In efforts to develop a robust primary care network, a large healthcare organization has embedded case managers in primary care practices.
- The care coordination program uses a complex care team model that includes a licensed clinical social worker, a pharmacist, RN case manager, and a non-licensed professional.
- Each day, the team looks at a risk assessment report to identify patients in need of the team’s services.
- Outcomes have included reduced readmission rates and improved cost savings.
As the healthcare industry transitions from the pay-for-service model to a model of population health management, it’s challenging to find the right balance in care coordination. In the absence of capitated care payment arrangements, the health system has to cover the cost of teams that work to keep at-risk populations healthier.
“The need for expansion of primary care and increased healthcare access across the country is a hot topic these days,” says Tory Starr, MSN, PHN, vice president for care management at Sutter Health Valley Area in Sacramento, CA. The organization is an integrated health system with acute care hospitals, ambulatory service centers, and outpatient services.
“A lot of the fundamental elements of the Affordable Care Act [ACA] are predicated on a robust primary care network,” he adds. “What we recognized and have been trying to do is manage populations and manage risk under contractual requirements that really need a team-based approach.”
The ACA is shifting the healthcare industry to align its payment structures to promote value instead of volume to promote better care coordination and focus on health rather than illness, Starr explains.
“And Sutter is trying to do that,” he adds. “We’re making significant movement toward managing populations to promote health and integrate our delivery system.”
For example, the health system implemented a care coordination program with a complex care team (CCT) model that consists of a licensed clinical social worker (LCSW); pharmacist; a non-licensed healthcare coordinator who implements the care plan; and an RN case manager who coordinates the team. The CCT handles at-risk patients identified through various means, including a risk stratification tool, care transitions, and physician referral.
“The key to managing costs is focusing on care coordination and quality, and the costs come along,” Starr says. “If you do the right thing at the right time and right place, then you get quality outcomes, and you save money.”
This approach appears to be working: The readmission rate is less than 6% for people enrolled in the Sutter Care Coordination Program. This compares with the Medicare average rate of 18%, Starr says.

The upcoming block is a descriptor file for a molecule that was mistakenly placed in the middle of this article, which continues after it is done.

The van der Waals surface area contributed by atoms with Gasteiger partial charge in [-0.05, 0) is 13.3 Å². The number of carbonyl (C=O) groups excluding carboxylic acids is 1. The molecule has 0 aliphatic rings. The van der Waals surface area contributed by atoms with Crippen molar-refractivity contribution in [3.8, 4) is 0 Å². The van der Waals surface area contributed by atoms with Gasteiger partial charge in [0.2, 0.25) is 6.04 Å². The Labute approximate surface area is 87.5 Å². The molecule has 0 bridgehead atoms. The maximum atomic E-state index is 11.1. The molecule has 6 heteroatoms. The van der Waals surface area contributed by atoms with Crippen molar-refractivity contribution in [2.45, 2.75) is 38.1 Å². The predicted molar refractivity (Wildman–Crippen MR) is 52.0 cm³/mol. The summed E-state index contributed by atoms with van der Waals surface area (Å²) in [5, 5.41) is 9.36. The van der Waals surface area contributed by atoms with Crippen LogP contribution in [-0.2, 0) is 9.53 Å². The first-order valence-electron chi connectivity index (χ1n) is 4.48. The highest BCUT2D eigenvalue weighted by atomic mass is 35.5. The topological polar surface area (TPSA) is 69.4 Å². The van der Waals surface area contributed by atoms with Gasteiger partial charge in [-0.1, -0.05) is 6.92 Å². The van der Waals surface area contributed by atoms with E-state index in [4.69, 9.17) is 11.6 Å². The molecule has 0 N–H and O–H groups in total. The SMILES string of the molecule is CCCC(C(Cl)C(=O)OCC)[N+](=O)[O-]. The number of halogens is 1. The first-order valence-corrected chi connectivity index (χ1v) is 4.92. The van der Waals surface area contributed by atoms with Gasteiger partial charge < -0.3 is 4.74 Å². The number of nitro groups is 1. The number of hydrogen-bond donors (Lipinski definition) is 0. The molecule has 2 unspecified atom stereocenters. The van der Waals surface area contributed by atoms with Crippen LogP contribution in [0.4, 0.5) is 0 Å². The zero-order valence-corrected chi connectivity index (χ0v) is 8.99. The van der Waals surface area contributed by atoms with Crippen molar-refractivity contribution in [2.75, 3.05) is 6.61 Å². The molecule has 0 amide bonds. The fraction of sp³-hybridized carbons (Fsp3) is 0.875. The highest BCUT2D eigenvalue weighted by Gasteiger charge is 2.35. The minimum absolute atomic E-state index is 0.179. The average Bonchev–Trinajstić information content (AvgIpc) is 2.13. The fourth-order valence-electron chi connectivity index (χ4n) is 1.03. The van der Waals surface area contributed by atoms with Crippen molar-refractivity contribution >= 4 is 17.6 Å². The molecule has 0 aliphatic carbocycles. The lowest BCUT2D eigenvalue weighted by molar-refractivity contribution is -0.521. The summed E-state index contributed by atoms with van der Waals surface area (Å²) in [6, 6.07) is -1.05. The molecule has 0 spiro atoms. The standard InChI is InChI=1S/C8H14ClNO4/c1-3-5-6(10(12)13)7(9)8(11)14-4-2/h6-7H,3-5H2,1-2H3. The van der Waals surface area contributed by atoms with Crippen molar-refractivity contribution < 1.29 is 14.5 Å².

“We have significant cost savings for our managed care population, and we have about a 30% cost savings per year on patients in our program,” he adds.
The program’s limitation is that resources are limited.
“Right now, we’re at maybe 1-2% of the population, and that’s because of a capacity issue,” Starr says. “Resourcing these teams, paying for them in a non-capitated or HMO environment is challenging.”
“We are doing great work and we’re learning as we expand and take on different populations and work with different physician practices,” Starr adds. “Our challenge is to learn how to do it smarter, better, and cheaper, and that’s where the team comes in.”
The organization’s expansion of the care team model occurred due to the need for a more efficient and effective way of caring for its patient population, but the change has been a challenge, Starr says.
The following is how the program works:
• Risk assessment. “Every day, we have a report that comes to each of our care centers,” Starr says. “It shows admissions, discharges, and emergency department visits for all patients within that practice, and our complex care team reviews that list.”
The team looks for whether people have been connected with skilled nursing, home health, or hospice services and whether their transitions are being managed. The team also looks for information about patients who were transitioned from acute care to their home.
Using a risk stratification tool, they identify high-risk patients and refer them to the CCT, Starr says.
“We look at everybody and make sure that if they have a Sutter physician, their care is managed,” he adds. “We also reach out to patients in the acute care setting and pull them back into the primary care setting.”
• CCT embedded in primary care practices. The case management team is embedded within the primary care practice. They contact patients mostly by telephone, but also meet with patients in person when they come in to the practice for appointments, Starr says.
“We have our pharmacists doing medication reconciliation for high-risk patients that have a transition of care,” he says. “We’ve found that a pharmacist is much more effective than a physician at doing medication reconciliation.”
Case managers check to make sure the patient has everything he or she needs, including making sure the patient’s medications are reconciled, follow-up care has been provided, and that the patient is aware of his or her disease process and symptom red flags, he adds.
• Track outcomes. “We have significantly decreased readmission rates, producing well-documented cost savings,” Starr says. “It’s not surprising that if people’s care is coordinated, they do better and we save money.”
“We also track advance care planning, patient-centered goals, where patients participate in their care plan because we are actively trying to get patients to be engaged with us in their care,” he adds. “We can’t do everything for every patient, so we need to help facilitate patients and their families and caregivers to build up their competencies.”
Until last year, the CCT worked primarily with Medicare and senior populations where needs were the greatest, Starr says.